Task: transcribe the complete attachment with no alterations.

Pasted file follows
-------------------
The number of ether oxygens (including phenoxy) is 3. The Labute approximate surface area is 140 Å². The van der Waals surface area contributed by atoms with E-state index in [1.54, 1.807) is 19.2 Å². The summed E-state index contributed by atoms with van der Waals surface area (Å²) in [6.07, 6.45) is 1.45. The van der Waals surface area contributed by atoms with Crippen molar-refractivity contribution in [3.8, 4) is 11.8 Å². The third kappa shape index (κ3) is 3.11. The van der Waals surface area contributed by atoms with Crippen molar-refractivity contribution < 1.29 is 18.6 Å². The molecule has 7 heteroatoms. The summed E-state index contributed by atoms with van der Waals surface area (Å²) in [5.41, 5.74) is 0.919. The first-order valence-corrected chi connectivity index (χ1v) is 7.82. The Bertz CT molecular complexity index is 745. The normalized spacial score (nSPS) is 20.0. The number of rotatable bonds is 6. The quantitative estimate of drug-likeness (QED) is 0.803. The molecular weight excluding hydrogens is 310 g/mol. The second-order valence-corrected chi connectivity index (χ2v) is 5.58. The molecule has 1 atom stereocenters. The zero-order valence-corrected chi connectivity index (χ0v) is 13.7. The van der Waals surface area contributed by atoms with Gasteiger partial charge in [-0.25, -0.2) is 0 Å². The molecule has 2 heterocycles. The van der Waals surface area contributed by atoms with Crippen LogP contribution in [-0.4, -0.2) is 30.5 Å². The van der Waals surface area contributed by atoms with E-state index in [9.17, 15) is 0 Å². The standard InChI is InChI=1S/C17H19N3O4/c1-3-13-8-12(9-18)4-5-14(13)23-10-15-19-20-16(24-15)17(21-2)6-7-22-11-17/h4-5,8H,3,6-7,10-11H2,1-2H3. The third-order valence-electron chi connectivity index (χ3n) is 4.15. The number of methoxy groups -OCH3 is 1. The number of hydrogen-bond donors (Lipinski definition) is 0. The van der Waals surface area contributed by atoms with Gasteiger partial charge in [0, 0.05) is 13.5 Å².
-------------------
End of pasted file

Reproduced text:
The number of ether oxygens (including phenoxy) is 3. The Labute approximate surface area is 140 Å². The van der Waals surface area contributed by atoms with E-state index in [1.54, 1.807) is 19.2 Å². The summed E-state index contributed by atoms with van der Waals surface area (Å²) in [6.07, 6.45) is 1.45. The van der Waals surface area contributed by atoms with Crippen molar-refractivity contribution in [3.8, 4) is 11.8 Å². The third kappa shape index (κ3) is 3.11. The van der Waals surface area contributed by atoms with Crippen molar-refractivity contribution < 1.29 is 18.6 Å². The molecule has 7 heteroatoms. The summed E-state index contributed by atoms with van der Waals surface area (Å²) in [5.41, 5.74) is 0.919. The first-order valence-corrected chi connectivity index (χ1v) is 7.82. The Bertz CT molecular complexity index is 745. The normalized spacial score (nSPS) is 20.0. The number of rotatable bonds is 6. The quantitative estimate of drug-likeness (QED) is 0.803. The molecular weight excluding hydrogens is 310 g/mol. The second-order valence-corrected chi connectivity index (χ2v) is 5.58. The molecule has 1 atom stereocenters. The zero-order valence-corrected chi connectivity index (χ0v) is 13.7. The van der Waals surface area contributed by atoms with Gasteiger partial charge in [-0.25, -0.2) is 0 Å². The molecule has 2 heterocycles. The van der Waals surface area contributed by atoms with Crippen LogP contribution in [-0.4, -0.2) is 30.5 Å². The van der Waals surface area contributed by atoms with E-state index in [9.17, 15) is 0 Å². The standard InChI is InChI=1S/C17H19N3O4/c1-3-13-8-12(9-18)4-5-14(13)23-10-15-19-20-16(24-15)17(21-2)6-7-22-11-17/h4-5,8H,3,6-7,10-11H2,1-2H3. The third-order valence-electron chi connectivity index (χ3n) is 4.15. The number of methoxy groups -OCH3 is 1. The number of hydrogen-bond donors (Lipinski definition) is 0. The van der Waals surface area contributed by atoms with Gasteiger partial charge in [0, 0.05) is 13.5 Å².